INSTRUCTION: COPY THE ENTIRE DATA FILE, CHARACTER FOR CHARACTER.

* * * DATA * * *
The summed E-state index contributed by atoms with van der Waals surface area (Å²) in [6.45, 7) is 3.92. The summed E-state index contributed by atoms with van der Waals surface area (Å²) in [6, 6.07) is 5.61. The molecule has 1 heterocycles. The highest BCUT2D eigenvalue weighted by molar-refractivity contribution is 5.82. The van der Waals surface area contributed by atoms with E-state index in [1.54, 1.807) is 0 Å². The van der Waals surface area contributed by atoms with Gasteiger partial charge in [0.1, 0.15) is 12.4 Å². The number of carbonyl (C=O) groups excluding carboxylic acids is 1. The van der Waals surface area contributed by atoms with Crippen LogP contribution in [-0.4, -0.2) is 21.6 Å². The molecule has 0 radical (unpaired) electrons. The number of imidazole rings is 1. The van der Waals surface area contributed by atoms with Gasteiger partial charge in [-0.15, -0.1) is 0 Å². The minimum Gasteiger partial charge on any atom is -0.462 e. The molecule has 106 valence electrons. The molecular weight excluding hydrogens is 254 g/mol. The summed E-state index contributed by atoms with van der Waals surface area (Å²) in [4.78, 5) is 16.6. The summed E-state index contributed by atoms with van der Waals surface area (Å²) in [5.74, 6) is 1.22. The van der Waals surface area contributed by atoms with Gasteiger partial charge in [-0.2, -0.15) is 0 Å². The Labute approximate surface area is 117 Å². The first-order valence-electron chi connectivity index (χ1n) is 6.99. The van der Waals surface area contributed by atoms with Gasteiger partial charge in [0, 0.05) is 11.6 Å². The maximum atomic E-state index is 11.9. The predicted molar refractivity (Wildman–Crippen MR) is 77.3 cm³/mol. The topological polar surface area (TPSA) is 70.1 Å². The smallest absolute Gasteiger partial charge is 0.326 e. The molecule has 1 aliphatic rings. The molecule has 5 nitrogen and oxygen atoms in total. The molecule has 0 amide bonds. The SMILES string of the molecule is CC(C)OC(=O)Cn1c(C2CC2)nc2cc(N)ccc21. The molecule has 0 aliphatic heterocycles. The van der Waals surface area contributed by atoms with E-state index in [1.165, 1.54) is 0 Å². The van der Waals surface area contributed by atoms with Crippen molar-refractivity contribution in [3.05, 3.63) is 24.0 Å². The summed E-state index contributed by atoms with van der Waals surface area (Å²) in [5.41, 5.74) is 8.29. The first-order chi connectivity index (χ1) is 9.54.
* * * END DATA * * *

The summed E-state index contributed by atoms with van der Waals surface area (Å²) in [6.45, 7) is 3.92. The summed E-state index contributed by atoms with van der Waals surface area (Å²) in [6, 6.07) is 5.61. The molecule has 1 heterocycles. The highest BCUT2D eigenvalue weighted by molar-refractivity contribution is 5.82. The van der Waals surface area contributed by atoms with E-state index in [1.54, 1.807) is 0 Å². The van der Waals surface area contributed by atoms with Gasteiger partial charge in [0.1, 0.15) is 12.4 Å². The number of carbonyl (C=O) groups excluding carboxylic acids is 1. The van der Waals surface area contributed by atoms with Crippen LogP contribution in [-0.4, -0.2) is 21.6 Å². The molecule has 0 radical (unpaired) electrons. The number of imidazole rings is 1. The van der Waals surface area contributed by atoms with Gasteiger partial charge in [-0.15, -0.1) is 0 Å². The minimum Gasteiger partial charge on any atom is -0.462 e. The molecule has 106 valence electrons. The molecular weight excluding hydrogens is 254 g/mol. The summed E-state index contributed by atoms with van der Waals surface area (Å²) in [4.78, 5) is 16.6. The summed E-state index contributed by atoms with van der Waals surface area (Å²) in [5.74, 6) is 1.22. The van der Waals surface area contributed by atoms with Gasteiger partial charge in [-0.2, -0.15) is 0 Å². The Labute approximate surface area is 117 Å². The first-order valence-electron chi connectivity index (χ1n) is 6.99. The van der Waals surface area contributed by atoms with Gasteiger partial charge in [0, 0.05) is 11.6 Å². The maximum atomic E-state index is 11.9. The predicted molar refractivity (Wildman–Crippen MR) is 77.3 cm³/mol. The topological polar surface area (TPSA) is 70.1 Å². The smallest absolute Gasteiger partial charge is 0.326 e. The molecule has 1 aliphatic rings. The molecule has 5 nitrogen and oxygen atoms in total. The molecule has 0 amide bonds. The SMILES string of the molecule is CC(C)OC(=O)Cn1c(C2CC2)nc2cc(N)ccc21. The molecule has 0 aliphatic heterocycles. The van der Waals surface area contributed by atoms with E-state index in [1.165, 1.54) is 0 Å². The van der Waals surface area contributed by atoms with Crippen molar-refractivity contribution in [3.05, 3.63) is 24.0 Å². The summed E-state index contributed by atoms with van der Waals surface area (Å²) in [5.41, 5.74) is 8.29. The first-order chi connectivity index (χ1) is 9.54.